Thursday, October 27, 2016


Visiting the Grand Canyon During Winter

Wintertime at the Grand Canyon affords visitors to this iconic American landmark some of the most dynamic vistas. As an added bonus, the colder temperatures and shorter days result in fewer hikers on the trails and less traffic on the scenic drives. You can also take advantage of lower hotel rates during the off-season. Those willing to brave the cold will be rewarded with a unique experience at the Grand Canyon.


According to the National Park Service, “winter conditions at the South Rim can be extreme; Expect snow, icy roads and possible road closures. Temperatures are low, and with the wind-chill factor can at times drop below zero degrees. Canyon views may be temporarily obscured during winter storms; in such cases, entrance fees are not refundable. The North Rim is closed in winter.”

With that in mind, you’ll want to take special precautions when visiting Grand Canyon in winter. You may not need tire chains, but they’re good to have with you while you drive in and around the park. Other useful items to store in the car include a small shovel, ice scraper and road salt. As far as clothing goes, layers are key. Why not throw some gloves, knit hats and scarves in the backpack? Like momma always said, “It’s better to have it and not need it than need it and not have it.” If you’ll be hiking while at the canyon, boots with aggressive treads and walking sticks are imperative. Always wear a good pair of sunglasses while exploring the park. This is especially true when the ground is covered in snow, which reflects the sunlight, magnifying your eyes’ exposure to harmful UV rays.

One alternative to driving on potentially snowy roads is to park your vehicle in the town of Williams, about 60 miles outside the park, and take the historic Grand Canyon Railway. Passengers will be dropped off at the picturesque log depot at the South Rim. Families looking to capture the holiday spirit will love Grand Canyon Railway’s Polar Express. The classic children’s book, The Polar Express, comes to life starting annually in November and ending in early January.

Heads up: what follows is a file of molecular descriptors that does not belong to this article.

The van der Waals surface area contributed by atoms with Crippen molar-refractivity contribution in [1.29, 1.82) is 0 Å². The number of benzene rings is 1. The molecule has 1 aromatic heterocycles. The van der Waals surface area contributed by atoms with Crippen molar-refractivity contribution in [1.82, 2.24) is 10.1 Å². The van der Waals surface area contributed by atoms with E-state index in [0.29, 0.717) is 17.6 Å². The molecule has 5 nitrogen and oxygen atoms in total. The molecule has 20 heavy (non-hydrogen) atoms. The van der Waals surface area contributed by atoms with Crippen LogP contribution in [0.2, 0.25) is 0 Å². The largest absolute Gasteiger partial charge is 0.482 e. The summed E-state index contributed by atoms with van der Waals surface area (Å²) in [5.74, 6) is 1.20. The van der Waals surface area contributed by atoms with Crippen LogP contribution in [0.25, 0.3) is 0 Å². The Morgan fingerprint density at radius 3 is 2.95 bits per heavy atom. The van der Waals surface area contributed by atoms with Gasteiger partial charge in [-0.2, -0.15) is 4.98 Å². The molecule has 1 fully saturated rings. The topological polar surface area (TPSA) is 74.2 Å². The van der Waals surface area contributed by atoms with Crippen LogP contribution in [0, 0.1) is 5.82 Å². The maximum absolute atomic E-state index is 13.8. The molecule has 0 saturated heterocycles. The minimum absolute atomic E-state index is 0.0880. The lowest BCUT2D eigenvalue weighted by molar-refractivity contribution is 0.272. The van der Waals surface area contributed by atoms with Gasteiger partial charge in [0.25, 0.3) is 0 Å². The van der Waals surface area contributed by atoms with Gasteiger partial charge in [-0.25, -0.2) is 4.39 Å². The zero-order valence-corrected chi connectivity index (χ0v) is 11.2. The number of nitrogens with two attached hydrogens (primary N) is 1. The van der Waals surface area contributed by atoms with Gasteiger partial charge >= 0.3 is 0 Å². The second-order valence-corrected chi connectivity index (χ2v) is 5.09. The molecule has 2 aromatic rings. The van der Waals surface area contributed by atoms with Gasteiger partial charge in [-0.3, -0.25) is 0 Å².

Hiking the rim is a must. It’s less common for rim trails to get snowed in. They’re also much less strenuous than other trails such as Grandview Trail, which is north facing and tends to turn around unprepared hikers due to the combination of narrow sections of trail, exposure and ice. If a winter storm obscures your view of the canyon, which happens occasionally, take the family for some hot chocolate at El Tovar. This historic hotel, built in 1905, affords visitors a chance to warm their extremities by the roaring fireplace in the lobby. Winter storms tend to pass through the canyon quickly. Once you finish your hot chocolate and can feel your toes again, the storm should have passed.

If you’ll be taking on any extended hikes, be sure to check in with the Backcountry Information Center. Check out our introductory guide to hiking the Grand Canyon backcountry for more helpful information. So don that heavy coat and make your way out to the Grand Canyon this winter. You might just have this stunning panorama all to yourself. Be sure to like the VegasDaze Facebook page for more Grand Canyon travel advice and recommendations.

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